The ATO is focusing in on investment strategies.
Last September they wrote to, and scared the life out of, 17,700 self managed super fund (SMSF) trustees.
Last week they released their guidelines. We will explain their approach and demands as we study these guidelines.
We will also be in discussion with our SMSF auditor.
We do not believe any major shift will be applied retrospectively.
We have addressed in previous blogs and our newsletter that former Australian residents selling their former family home will pay tax on the whole gain if the property is sold after 30th June 2020 whilst they are still living overseas. There is no reduction for the period it was their family home. There is however an exemption to some non-residents selling their former Australian home after June 2020; but hopefully those circumstance don’t eventuate.
Former Australian tax residents who have lived overseas for less than 6 years can claim an exemption for what are referred to as life events.
Life events include such things as:-
Being diagnosed with a terminal medical condition by the individual or a family member.
The death of certain family members.
A marriage or de facto relationship breakdown.
We should add that it doesn’t matter whether one still holds an Australian passport. Residency for tax purposes is a separate concept. Whilst there are numerous considerations, the basic position is that one ceases to be a resident of Australia for tax purposes once one has lived overseas for two years or more.
If a former home is sold by an Australian now living overseas and there is no life event exemption, then:-
The whole gain will be taxable – there is no reduction for the period in which it was the family home.
The capital gains tax general discount of 50% is not available to non-residents. In other words the whole gain is taxable.
Tax is payable from the first dollar at 32.5% as non-residents do not receive the tax free threshold nor the 19% marginal tax rate.
Under the new non-resident property withholding tax, 12.5% of the proceeds must be remitted to the ATO – meaning only $1,750,000 from the sale of a $2,000,000 property will be received at settlement; the balance will offset against the capital gain within the Tax Return.
Please refer to previous blogs for strategies to not paying this rather hefty and unfair tax. Or better yet, calls us to discuss your situation.
Awards set out employment conditions and minimum rates of pay. Whilst not every occupation is covered by an award, there are over 100 awards that cover most employees.
As an employer you must adhere to them.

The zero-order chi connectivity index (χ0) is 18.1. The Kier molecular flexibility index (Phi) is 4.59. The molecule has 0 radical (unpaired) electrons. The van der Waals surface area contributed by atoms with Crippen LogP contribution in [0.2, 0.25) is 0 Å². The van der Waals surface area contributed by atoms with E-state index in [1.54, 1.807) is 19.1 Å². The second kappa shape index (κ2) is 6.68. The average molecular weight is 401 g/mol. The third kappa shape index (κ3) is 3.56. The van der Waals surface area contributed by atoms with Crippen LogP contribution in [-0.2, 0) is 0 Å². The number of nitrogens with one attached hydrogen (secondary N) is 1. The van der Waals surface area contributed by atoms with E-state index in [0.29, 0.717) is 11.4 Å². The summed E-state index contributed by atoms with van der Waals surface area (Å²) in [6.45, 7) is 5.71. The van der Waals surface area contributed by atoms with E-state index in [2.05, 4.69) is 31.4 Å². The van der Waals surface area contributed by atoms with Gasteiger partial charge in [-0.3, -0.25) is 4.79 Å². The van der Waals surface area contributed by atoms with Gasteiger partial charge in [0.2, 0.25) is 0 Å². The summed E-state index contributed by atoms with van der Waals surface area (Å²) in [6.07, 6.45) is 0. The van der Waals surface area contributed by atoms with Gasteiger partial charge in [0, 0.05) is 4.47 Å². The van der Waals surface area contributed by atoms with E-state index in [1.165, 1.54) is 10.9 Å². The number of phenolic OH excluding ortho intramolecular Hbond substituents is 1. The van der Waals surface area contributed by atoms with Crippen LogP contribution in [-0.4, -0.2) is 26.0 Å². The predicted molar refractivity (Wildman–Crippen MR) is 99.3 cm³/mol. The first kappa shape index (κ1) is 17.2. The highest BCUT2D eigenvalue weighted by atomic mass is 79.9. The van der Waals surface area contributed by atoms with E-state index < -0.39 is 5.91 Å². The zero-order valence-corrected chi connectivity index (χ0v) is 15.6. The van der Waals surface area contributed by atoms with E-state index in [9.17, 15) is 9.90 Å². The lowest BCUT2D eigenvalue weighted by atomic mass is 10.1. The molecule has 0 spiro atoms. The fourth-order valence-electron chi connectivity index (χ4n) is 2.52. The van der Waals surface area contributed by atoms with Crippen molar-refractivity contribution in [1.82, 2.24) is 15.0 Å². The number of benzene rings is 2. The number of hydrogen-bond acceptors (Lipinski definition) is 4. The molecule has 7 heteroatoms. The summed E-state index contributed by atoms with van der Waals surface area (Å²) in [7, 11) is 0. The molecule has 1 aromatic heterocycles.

On a rolling four-year basis, the Fair Work Commission reviews awards. During the week, the Fair Work Commission updated the first of three sets of awards.
Whilst the amendments are largely in respect of set out and clarification, there have been some changes to entitlements that an employer must comply with.
How do you know if any of your employees are covered by an award? You can check this at:-
SG super deadline warning
Employers have until Tuesday 28th January to meet with SG super obligations.
There is no extension as there is with the Dec qtr BAS.
But beware as some of the clearing houses have a submission and payment deadline well before then. May be even today!
If you haven’t paid your Dec 19 qtr super, do so right now to avoid both the imposition of penalties and the whole amount becoming non-deductible.
If you want to read more about SG super obligations, please go to:-
An often over looked way to reduce the tax paid on the sale of a former home is to use the six year absence rule.
The net rent you receive is assessable (or deductible if negatively geared) but the gain itself can be disregarded.
However, you must take care when choosing to use this method when you live in another home. One is only entitled to one principal residence (family home) exemption so choose carefully
We would welcome the opportunity to discuss what is best for you. We welcome your call.
Non-residents have a house sized problem ahead!
The bill to deny non-residents the principal residence (family home) Capital Gains Tax (CGT) exemption that elapsed before the May Federal election has now been reintroduced and passed by Parliament.
What this means that if an Australian working overseas sells their former home, they will pay tax on the entire gain. There will be no reduction for either:-
The time they lived in the home nor
The 50% CGT general discount (which is not available to non-residents since 2012).
And was non-residents tax on the first dollar at a tax rate of 32.5%, this could equate to a huge tax bill.
Yes, it doesn’t matter how long you lived in the property, a former resident will pay tax on the whole gain. And they will do so at comparatively high tax rates.